Epidural Steroid Injection - Central Pain Management, PA

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CENTRAL PAIN MANAGEMENT, P.A.
EPIDURAL STEROID BLOCKS: Lumbar, Thoracic, Cervical, or Caudal
What is an epidural steroid injection?
An epidural steroid injection is an injection of an anti-inflammatory steroid (e.g.,
dexamethasone or triamcinolone) in the epidural space. The epidural space is not an injection
into the spinal cord itself. The spinal cord and spinal nerves are in a “sack” containing clear
fluid (cerebrospinal fluid). The area outside this “sack” is called the epidural space. An epidural
steroid injection is not the same injection as a labor epidural, which is commonly given to
women in labor.
Why is it done?
When the nerves in the epidural space are irritated or pinched by a bulging disk, narrowed
“nerve canal” or bone spur, the resulting inflammation can cause pain, numbness, or tingling.
The steroid injected can reduce inflammation of nerves in the epidural space and thus reduce
pain and other symptoms.
How long does it take to do?
The actual injection takes only a few minutes. Please allow about an hour for the procedure;
this will include talking to your doctor before the procedure, signing the informed consent,
positioning in the room, and observation by the recovery room nurse afterwards.
What medicines are injected?
The injection consists of a mixture of local anesthetic (e.g., bupivacaine) and the steroid
medication (triamcinolone – Aristocort® or dexamethasone).
Will it hurt?
All of our procedures begin by injecting a small amount of local anesthetic through a very
small needle. It feels like a little pinch and then a slight burning as the local anesthetic starts
numbing the skin. After the skin is numb, the procedure needle feels like a bit of pressure at
the injection site. If you experience any pain during the procedure, your doctor will inject
more local anesthetic as needed.
Will I be “put out" for this procedure?
No. This procedure is done under local anesthesia.
How is it done?
It is typically done with you lying on your stomach. Your blood pressure and oxygenation will
be monitored. In addition to your doctor and the x-ray technician, there will be a nurse in the
room at all times if you have any questions or discomfort during the procedure. The skin in the
back is cleaned with antiseptic solution and then the procedure is done.
What should I expect after the injection?
Immediately after the injection, you may feel your legs becoming slightly heavy or numb. You
may notice that your pain may be gone or considerably less. This is due to the effect of the
local anesthetic and lasts only for a few hours. Your pain may return and you may have some
soreness at the injection site for a day or so. You should start noticing pain relief starting
about 1-2 days after the procedure.
What should I do after the procedure?
We advise the patients to take it easy for a day or so after the procedure. Perform the
activities as tolerated by you. Your recovery room nurse will advise you about applying ice to
the site.
Can I go back to work the same day or the next day?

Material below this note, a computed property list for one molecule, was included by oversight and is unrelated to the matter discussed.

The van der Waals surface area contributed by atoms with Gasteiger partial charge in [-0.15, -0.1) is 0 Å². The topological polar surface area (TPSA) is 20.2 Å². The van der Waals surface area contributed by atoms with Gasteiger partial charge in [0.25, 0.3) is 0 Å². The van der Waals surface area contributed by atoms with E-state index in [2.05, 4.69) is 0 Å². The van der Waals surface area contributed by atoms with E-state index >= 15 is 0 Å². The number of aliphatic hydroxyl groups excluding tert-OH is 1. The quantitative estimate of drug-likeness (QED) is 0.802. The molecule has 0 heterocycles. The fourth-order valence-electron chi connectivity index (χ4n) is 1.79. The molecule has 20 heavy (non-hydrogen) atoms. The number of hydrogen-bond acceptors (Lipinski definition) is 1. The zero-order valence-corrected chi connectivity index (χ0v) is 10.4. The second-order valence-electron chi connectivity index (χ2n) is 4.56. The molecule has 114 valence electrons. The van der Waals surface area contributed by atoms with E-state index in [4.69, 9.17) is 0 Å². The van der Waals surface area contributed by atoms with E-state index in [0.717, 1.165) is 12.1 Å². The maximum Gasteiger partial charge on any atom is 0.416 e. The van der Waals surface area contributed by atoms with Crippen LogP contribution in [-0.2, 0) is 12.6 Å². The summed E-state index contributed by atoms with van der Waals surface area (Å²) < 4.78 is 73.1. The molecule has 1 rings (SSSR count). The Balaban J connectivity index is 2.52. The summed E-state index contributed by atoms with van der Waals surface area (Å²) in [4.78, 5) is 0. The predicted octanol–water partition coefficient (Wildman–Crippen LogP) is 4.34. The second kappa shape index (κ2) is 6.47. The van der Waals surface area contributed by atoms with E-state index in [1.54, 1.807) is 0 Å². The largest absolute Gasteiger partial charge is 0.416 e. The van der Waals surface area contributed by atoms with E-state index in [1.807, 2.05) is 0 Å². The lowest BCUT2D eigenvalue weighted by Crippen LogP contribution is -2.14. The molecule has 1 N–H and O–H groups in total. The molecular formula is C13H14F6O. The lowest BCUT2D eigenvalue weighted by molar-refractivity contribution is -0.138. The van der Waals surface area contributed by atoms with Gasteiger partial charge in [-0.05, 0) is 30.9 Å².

You should be able to unless the procedure was complicated. Your doctor or recovery room
nurse will discuss this with you.
How long does it last?
The long-term effect of the medication cannot be predicted. Usually, the immediate effect is
from the local anesthetic injected. This wears off in a few hours. The steroid starts working in
about 1-2 days and its effect can last for several days to a few months.
How many injections do I need to have?
The typical series of injections is for about three, spaced about a month apart. You should
expect a gradual overall improvement in pain after each injection.
Can I have more than three injections?
After the first series of three injections, if you have not experienced any overall improvement
in pain, it is unlikely you will get any further improvement and additional injections will not be
helpful. If you get some overall improvement or if your pain relief lasts for at least two
months, you may benefit from having about 3-4 injections per year. Injections more often
than this are not recommended because of the possibility of side effects from repeated steroid
exposure.
How will I know if it will help?
It is very difficult to predict how helpful injections will be. Generally, patients who have
"radicular” symptoms (radiating outward or downward, like sciatica) respond better to
the injections than patients who have only back pain. Patients with recent onset of pain
may respond much better than ones with longstanding pain. Patients with back pain
mainly from bony abnormalities (e.g., a bone spur pressing on a nerve root) may not
respond as well.
What are the risks and side effects?
Overall, this procedure has very few risks. However, as with any procedure, there are some
risks and side effects you should know about. Commonly encountered side effects are
increased pain from the injection (usually temporary), inadvertent puncture of the
“sack” containing spinal fluid (may cause headaches), infection, bleeding, nerve damage,
or no relief from your usual pain. Side effects of the injected steroid may include weight
gain, increase in blood sugar (mainly in diabetics), water retention, suppression of your
own natural production of steroids, or temporary suppression of your immune system.
Who should not have this injection?
The following patients should not have this injection: if you are allergic to any of the
medications to be injected, if you are on a blood-thinning medication (e.g. coumadin,
injectable heparin), or if you have an active infection going on.
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